Confidentiality In Psychotherapy

By Ofer Zur, Ph.D.


Privacy, Confidentiality & Privilege:
Privacy, confidentiality, and privilege are different, but related concepts that are of great importance to every mental health professional and those we serve. Without an adequate understanding of these concepts we risk engaging in unethical, illegal, and potentially harmful behavior. Privacy is a basic right granted to all our citizens; confidentiality is an ethical concept pertaining to the psychotherapy relationship; and privilege is a legal concept regarding who has the right to release confidential information

Informed Consent:
While most consumers believe that everything they share with their psychotherapist is confidential, a number of limits to confidentiality exist to include mandatory reporting requirements for suspected child abuse and neglect; vulnerable adult reporting requirements that may include suspected abuse, neglect, self-neglect, and exploitation of the elderly and other individuals dependent on others for their care; and duty to warn and protect requirements regarding threats to harm others made in treatment. (For an update about the Tarasoff ruling in CA and how it effects clinicians, go to:

Limits to confidentiality:
Just how we address the limits of confidentiality through the informed consent process is of great importance and has significant implications for how the therapeutic process transpires. Informed consent is an ongoing process that should begin at the outset of the professional relationship. The client must be competent to consent, consent must be given voluntarily, and we must ensure the client understands what s/he is agreeing to. This course includes the Office Policies Form. See our Essential Clinical Forms.)

Minors, Families, and Groups:
When working with minors, families, and groups, there are a number of special issues that must be addressed up front that concern confidentiality expectations. While minors may not legally be able to consent to their own treatment, we still must explain relevant treatment information to them in a manner they can understand. With families and groups, clients need to understand that one person cannot waive privilege for another.

Minors and Laws:
Understanding the relevant state laws is important when working with children and adolescents since their confidentiality rights may vary depending on age and other circumstances. In some jurisdictions minors over age 16 may consent to their own treatment and decide who may have access to treatment information. Additionally, ‘mature’ or ’emancipated’ minors (typically those who are married or in the military) have the same rights as adults to consent to treatment.

Office Practices:
A thorough understanding of effective office practices is essential for preventing inadvertent breeches of confidentiality. Important steps include soundproofing, record storage and disposal practices, the use of technologies to include computers and fax machines, and the training of staff not to release confidential information without specific authorization.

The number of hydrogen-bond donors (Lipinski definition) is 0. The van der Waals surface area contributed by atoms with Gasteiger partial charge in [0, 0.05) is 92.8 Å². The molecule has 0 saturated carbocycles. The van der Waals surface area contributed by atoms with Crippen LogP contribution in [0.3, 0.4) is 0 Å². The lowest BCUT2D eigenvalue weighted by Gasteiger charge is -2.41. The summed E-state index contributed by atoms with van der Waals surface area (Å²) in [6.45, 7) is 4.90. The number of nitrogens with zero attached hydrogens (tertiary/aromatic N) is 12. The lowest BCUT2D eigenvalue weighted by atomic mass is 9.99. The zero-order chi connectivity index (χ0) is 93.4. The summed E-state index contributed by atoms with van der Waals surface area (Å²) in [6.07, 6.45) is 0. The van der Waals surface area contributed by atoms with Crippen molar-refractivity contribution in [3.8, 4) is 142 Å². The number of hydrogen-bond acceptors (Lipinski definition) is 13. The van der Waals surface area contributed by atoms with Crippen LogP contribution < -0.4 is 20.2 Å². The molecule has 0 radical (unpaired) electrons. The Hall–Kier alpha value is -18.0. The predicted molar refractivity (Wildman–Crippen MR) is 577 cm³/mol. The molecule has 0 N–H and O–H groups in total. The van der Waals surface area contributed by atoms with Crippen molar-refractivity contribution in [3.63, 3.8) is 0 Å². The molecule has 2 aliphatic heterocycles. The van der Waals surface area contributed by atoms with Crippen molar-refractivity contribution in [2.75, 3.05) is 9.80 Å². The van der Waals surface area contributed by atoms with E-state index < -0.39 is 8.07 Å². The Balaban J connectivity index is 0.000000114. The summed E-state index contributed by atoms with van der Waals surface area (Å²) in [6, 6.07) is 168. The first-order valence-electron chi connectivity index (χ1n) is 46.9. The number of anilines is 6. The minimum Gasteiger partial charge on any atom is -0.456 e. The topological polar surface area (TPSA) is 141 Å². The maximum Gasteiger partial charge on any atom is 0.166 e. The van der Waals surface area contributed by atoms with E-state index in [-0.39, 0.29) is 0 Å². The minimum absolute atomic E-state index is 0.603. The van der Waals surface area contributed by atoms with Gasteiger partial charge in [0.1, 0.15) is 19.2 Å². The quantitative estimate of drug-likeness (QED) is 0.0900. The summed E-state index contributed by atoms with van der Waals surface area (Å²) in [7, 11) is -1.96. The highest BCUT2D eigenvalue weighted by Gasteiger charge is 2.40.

Forensic Settings:
Knowledge of privilege rights and related procedures is essential when working in the forensic setting and in any situation involving the courts. While we must comply with a court order from a judge, psychotherapists do not necessarily need to comply with a subpoena. We also have the opportunity, through an attorney, to file a motion to quash a subpoena or to have a judge do an in-chambers review of records to see if they are relevant to the legal proceeding before ordering their release.

The use of technology brings with it a number of important confidentiality challenges and concerns that each mental health professional should be aware of and address prior to using these technologies. The use of password protection and encryption are useful for protecting computer records. If our computer is networked or connected to the Internet, the use of firewall and virus protection are important to help prevent unauthorized access to, and release of, confidential materials in our computer. Ensuring care when punching in fax numbers and the use of a cover sheet stating the confidentiality of the materials being sent are useful as well. (For an online course on TeleMental Health that discusses confidentiality consideration in e-therapy, see TeleMental Health course.)

Insurance and Managed Care:
Working with insurance and managed care companies brings with it additional risks to clients’ confidentiality. Understanding how insurance carriers may share and release information sent to them has a great impact on how we document our services and just what we share with them. We should share only the minimum amount of information needed to meet utilization review requirements knowing that once we share the information the ability to control who has access to it is out of our hands.

Courts Rulings & Case Law:
Court rulings such as Nagle v. Hooks and Jaffe v. Redmond have significant implications for each practicing mental health professional who endeavors to protect a client’s confidentiality. In divorce/custody situations in court a court-appointed guardian may be appointed who becomes the child’s holder of privilege in the context of the legal situation. In Federal courts clients retain their privilege rights and one cannot be ordered to share information about or from their psychotherapy. Knowing this is vital for ensuring we do not violate the rights of those we are trying to help.

Consulting with experts can help you navigate the ethical and legal complexities of confidentiality and help you assure that you practice within the reasonable standard of care of your profession.

See our 6 CE credit online course: Confidentiality in Psychotherapy & Counseling:
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